I don't think it is a matter of being offended by certain scenes. I admit such things happened, however, it does not mean I care to read about them. The best analogy I can come up with is bitter childhood memories one relives some times. Memories that bite hard and are things best forgotten.

Another factor for me is writing style. The style in which the book is written rather grates on me.

All that aside, I will try and work my way through the book, and give it another chance.

31 posted on 11/18/2002 1:41:33 PM PST by stylin_geek
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To: PJ-Comix
Most literature is poorly taught in high school. Plus your teacher might have had an agenda that had little to do with the theme of the book.

Of course it may also have something to do with the long legged redhead sitting next to me.

32 posted on 11/18/2002 2:27:37 PM PST by Straight Vermonter
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To: PJ-Comix
PJ-Comix,

Please add me to your ping list. I've been meaning to read From Here to Eternity since Noonan's article and this will force me to get it done over Christmas.

This is a great idea, BTW!

33 posted on 11/18/2002 3:19:31 PM PST by Snake65
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To: PJ-Comix
Here is more on my take of the Mr. Norton character. Right from the start, Mr. Norton reminded me of the typical liberal, you know the type, the ones that are always engaged in works of charity for the poor and downtrodden, but they never want to get too close. That is, they will go to the $1,000 black-tie charity benefits where they can hob-nob with others like them, and then go home praising themselves on how philanthropic and enlightened they are.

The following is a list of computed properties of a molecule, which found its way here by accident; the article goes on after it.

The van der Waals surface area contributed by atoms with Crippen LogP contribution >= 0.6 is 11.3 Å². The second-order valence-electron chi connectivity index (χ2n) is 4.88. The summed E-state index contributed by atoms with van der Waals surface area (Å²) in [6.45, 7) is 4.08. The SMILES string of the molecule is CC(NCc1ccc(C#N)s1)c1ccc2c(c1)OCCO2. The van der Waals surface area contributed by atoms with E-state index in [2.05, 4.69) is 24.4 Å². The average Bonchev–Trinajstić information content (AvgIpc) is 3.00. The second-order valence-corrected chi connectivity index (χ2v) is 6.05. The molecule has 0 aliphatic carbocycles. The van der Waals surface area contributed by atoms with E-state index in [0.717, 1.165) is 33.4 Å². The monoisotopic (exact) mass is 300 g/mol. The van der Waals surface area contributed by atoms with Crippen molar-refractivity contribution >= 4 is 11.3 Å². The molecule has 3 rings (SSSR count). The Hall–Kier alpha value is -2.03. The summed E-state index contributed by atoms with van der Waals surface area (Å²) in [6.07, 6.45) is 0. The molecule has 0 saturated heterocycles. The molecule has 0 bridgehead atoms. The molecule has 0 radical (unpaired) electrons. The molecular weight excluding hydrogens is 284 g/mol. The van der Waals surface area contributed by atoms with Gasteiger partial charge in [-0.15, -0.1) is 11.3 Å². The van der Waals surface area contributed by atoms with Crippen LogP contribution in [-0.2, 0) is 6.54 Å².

Well in this story, Mr. Norton is one of the major trustees (financial contributors) to the black college that our protagonist attends (I will refer to him as the narrator for now on). During the car ride that the narrator takes him on, Mr. Norton blabs on about how fortunate the narrator is for having this wonderful opportunity to better himself, made possible, of course, in large part by himself (Mr. Norton).

In a very patronizing manner, Mr. Norton lectures the narrator on how "your destiny is my own." In other words, Mr. Norton is essentially telling the narrator that any success he might enjoy in life would be because of him (Mr. Norton). But Mr. Norton doesn't really seem to care about the narrator personally. This is borne out later when Mr. Norton fails to stand up for the narrator when he is booted out of college by Bledsoe and fails to answer the narrator's letter when he come to New York. At the end of the book, the narrator makes mention of meeting Mr. Norton in the subway and Mr. Norton either fails to recognize "his destiny" or has long forgotten about him.

In my opinion, Mr. Norton is characteristic of most liberals today. Liberals always make a big show of how much they help the blacks, but in reality, they are keeping them at a distance. They use social welfare programs to keep the blacks in their debt, hoping that it will pay off at election time.